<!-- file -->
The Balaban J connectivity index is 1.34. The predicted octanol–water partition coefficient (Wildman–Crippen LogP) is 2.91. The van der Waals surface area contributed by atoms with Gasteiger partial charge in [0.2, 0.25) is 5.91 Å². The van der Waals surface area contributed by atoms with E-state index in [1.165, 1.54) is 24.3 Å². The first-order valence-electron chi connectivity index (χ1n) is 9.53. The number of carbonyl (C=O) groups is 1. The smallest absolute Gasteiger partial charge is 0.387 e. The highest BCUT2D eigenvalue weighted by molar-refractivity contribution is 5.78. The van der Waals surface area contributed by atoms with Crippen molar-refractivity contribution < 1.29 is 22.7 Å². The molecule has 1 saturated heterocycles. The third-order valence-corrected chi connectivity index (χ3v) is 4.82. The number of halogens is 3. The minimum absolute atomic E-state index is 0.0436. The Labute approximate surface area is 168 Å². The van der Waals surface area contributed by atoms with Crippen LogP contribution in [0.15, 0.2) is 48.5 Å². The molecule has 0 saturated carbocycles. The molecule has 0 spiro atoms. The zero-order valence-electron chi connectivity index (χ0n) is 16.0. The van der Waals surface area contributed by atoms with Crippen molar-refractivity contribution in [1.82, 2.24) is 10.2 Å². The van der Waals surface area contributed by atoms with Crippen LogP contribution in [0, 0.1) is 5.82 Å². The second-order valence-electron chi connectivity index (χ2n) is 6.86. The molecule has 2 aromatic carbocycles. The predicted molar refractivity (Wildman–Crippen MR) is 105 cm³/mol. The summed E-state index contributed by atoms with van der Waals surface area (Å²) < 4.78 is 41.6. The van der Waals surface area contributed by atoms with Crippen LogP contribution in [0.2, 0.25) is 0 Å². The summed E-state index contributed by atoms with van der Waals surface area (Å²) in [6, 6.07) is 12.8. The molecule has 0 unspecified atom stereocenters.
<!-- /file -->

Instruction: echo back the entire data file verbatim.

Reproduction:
The Balaban J connectivity index is 1.34. The predicted octanol–water partition coefficient (Wildman–Crippen LogP) is 2.91. The van der Waals surface area contributed by atoms with Gasteiger partial charge in [0.2, 0.25) is 5.91 Å². The van der Waals surface area contributed by atoms with E-state index in [1.165, 1.54) is 24.3 Å². The first-order valence-electron chi connectivity index (χ1n) is 9.53. The number of carbonyl (C=O) groups is 1. The smallest absolute Gasteiger partial charge is 0.387 e. The highest BCUT2D eigenvalue weighted by molar-refractivity contribution is 5.78. The van der Waals surface area contributed by atoms with Crippen molar-refractivity contribution < 1.29 is 22.7 Å². The molecule has 1 saturated heterocycles. The third-order valence-corrected chi connectivity index (χ3v) is 4.82. The number of halogens is 3. The minimum absolute atomic E-state index is 0.0436. The Labute approximate surface area is 168 Å². The van der Waals surface area contributed by atoms with Crippen LogP contribution in [0.15, 0.2) is 48.5 Å². The molecule has 0 saturated carbocycles. The molecule has 0 spiro atoms. The zero-order valence-electron chi connectivity index (χ0n) is 16.0. The van der Waals surface area contributed by atoms with Crippen molar-refractivity contribution in [1.82, 2.24) is 10.2 Å². The van der Waals surface area contributed by atoms with Crippen LogP contribution in [0, 0.1) is 5.82 Å². The second-order valence-electron chi connectivity index (χ2n) is 6.86. The molecule has 2 aromatic carbocycles. The predicted molar refractivity (Wildman–Crippen MR) is 105 cm³/mol. The summed E-state index contributed by atoms with van der Waals surface area (Å²) < 4.78 is 41.6. The van der Waals surface area contributed by atoms with Crippen LogP contribution in [0.2, 0.25) is 0 Å². The summed E-state index contributed by atoms with van der Waals surface area (Å²) in [6, 6.07) is 12.8. The molecule has 0 unspecified atom stereocenters.